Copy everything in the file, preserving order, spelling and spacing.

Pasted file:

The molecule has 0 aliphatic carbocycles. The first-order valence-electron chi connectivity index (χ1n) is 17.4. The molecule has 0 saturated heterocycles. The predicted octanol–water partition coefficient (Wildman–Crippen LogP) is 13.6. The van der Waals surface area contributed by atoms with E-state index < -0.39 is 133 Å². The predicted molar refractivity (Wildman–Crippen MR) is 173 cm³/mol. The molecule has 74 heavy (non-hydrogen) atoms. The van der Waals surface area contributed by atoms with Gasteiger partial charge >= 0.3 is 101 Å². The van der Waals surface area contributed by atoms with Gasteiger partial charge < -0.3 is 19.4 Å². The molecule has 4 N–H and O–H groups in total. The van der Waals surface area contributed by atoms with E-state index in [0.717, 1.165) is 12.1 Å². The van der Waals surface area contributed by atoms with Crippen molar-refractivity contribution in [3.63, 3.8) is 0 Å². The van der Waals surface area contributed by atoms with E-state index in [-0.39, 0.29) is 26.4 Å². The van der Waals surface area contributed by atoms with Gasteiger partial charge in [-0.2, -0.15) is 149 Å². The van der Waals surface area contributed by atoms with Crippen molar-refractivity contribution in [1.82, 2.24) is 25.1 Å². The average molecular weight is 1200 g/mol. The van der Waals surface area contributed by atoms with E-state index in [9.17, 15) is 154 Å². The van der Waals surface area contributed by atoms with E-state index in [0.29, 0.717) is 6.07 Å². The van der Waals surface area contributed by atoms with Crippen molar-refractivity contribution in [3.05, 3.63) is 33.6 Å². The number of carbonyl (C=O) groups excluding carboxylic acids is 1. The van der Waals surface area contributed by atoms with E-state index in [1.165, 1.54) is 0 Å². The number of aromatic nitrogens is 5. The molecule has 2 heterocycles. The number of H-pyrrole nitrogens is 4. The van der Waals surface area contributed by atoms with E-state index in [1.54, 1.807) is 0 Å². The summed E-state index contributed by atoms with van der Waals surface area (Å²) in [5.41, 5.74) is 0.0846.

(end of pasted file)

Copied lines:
The molecule has 0 aliphatic carbocycles. The first-order valence-electron chi connectivity index (χ1n) is 17.4. The molecule has 0 saturated heterocycles. The predicted octanol–water partition coefficient (Wildman–Crippen LogP) is 13.6. The van der Waals surface area contributed by atoms with E-state index < -0.39 is 133 Å². The predicted molar refractivity (Wildman–Crippen MR) is 173 cm³/mol. The molecule has 74 heavy (non-hydrogen) atoms. The van der Waals surface area contributed by atoms with Gasteiger partial charge >= 0.3 is 101 Å². The van der Waals surface area contributed by atoms with Gasteiger partial charge < -0.3 is 19.4 Å². The molecule has 4 N–H and O–H groups in total. The van der Waals surface area contributed by atoms with E-state index in [0.717, 1.165) is 12.1 Å². The van der Waals surface area contributed by atoms with Crippen molar-refractivity contribution in [3.63, 3.8) is 0 Å². The van der Waals surface area contributed by atoms with E-state index in [-0.39, 0.29) is 26.4 Å². The van der Waals surface area contributed by atoms with Gasteiger partial charge in [-0.2, -0.15) is 149 Å². The van der Waals surface area contributed by atoms with Crippen molar-refractivity contribution in [1.82, 2.24) is 25.1 Å². The average molecular weight is 1200 g/mol. The van der Waals surface area contributed by atoms with E-state index in [9.17, 15) is 154 Å². The van der Waals surface area contributed by atoms with E-state index in [0.29, 0.717) is 6.07 Å². The van der Waals surface area contributed by atoms with Crippen molar-refractivity contribution in [3.05, 3.63) is 33.6 Å². The number of carbonyl (C=O) groups excluding carboxylic acids is 1. The van der Waals surface area contributed by atoms with E-state index in [1.165, 1.54) is 0 Å². The number of aromatic nitrogens is 5. The molecule has 2 heterocycles. The number of H-pyrrole nitrogens is 4. The van der Waals surface area contributed by atoms with E-state index in [1.54, 1.807) is 0 Å². The summed E-state index contributed by atoms with van der Waals surface area (Å²) in [5.41, 5.74) is 0.0846.